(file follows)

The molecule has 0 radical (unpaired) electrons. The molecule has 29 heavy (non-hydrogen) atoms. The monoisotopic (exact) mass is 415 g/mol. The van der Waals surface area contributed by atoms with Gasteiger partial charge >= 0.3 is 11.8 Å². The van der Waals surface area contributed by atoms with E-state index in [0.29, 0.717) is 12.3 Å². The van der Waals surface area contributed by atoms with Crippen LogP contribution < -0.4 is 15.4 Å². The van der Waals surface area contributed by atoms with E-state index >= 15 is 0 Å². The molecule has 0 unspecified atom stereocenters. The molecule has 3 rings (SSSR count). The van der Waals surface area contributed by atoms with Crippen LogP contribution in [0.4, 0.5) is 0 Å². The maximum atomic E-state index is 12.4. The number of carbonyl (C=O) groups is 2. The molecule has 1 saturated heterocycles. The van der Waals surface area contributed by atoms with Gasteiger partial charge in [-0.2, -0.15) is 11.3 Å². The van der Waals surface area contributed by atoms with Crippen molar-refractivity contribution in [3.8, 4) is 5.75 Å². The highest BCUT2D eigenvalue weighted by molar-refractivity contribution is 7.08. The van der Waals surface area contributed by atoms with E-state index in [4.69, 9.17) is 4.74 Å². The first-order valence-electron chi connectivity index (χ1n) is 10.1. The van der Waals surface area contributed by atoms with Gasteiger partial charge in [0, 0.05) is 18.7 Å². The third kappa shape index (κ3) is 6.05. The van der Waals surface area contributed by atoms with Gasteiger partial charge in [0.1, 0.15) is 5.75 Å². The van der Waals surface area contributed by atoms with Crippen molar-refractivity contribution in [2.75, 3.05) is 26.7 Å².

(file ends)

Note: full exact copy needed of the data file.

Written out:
The molecule has 0 radical (unpaired) electrons. The molecule has 29 heavy (non-hydrogen) atoms. The monoisotopic (exact) mass is 415 g/mol. The van der Waals surface area contributed by atoms with Gasteiger partial charge >= 0.3 is 11.8 Å². The van der Waals surface area contributed by atoms with E-state index in [0.29, 0.717) is 12.3 Å². The van der Waals surface area contributed by atoms with Crippen LogP contribution < -0.4 is 15.4 Å². The van der Waals surface area contributed by atoms with E-state index >= 15 is 0 Å². The molecule has 0 unspecified atom stereocenters. The molecule has 3 rings (SSSR count). The van der Waals surface area contributed by atoms with Crippen LogP contribution in [0.4, 0.5) is 0 Å². The maximum atomic E-state index is 12.4. The number of carbonyl (C=O) groups is 2. The molecule has 1 saturated heterocycles. The van der Waals surface area contributed by atoms with Gasteiger partial charge in [-0.2, -0.15) is 11.3 Å². The van der Waals surface area contributed by atoms with Crippen molar-refractivity contribution in [3.8, 4) is 5.75 Å². The highest BCUT2D eigenvalue weighted by molar-refractivity contribution is 7.08. The van der Waals surface area contributed by atoms with E-state index in [4.69, 9.17) is 4.74 Å². The first-order valence-electron chi connectivity index (χ1n) is 10.1. The van der Waals surface area contributed by atoms with Gasteiger partial charge in [0, 0.05) is 18.7 Å². The third kappa shape index (κ3) is 6.05. The van der Waals surface area contributed by atoms with Gasteiger partial charge in [0.1, 0.15) is 5.75 Å². The van der Waals surface area contributed by atoms with Crippen molar-refractivity contribution in [2.75, 3.05) is 26.7 Å².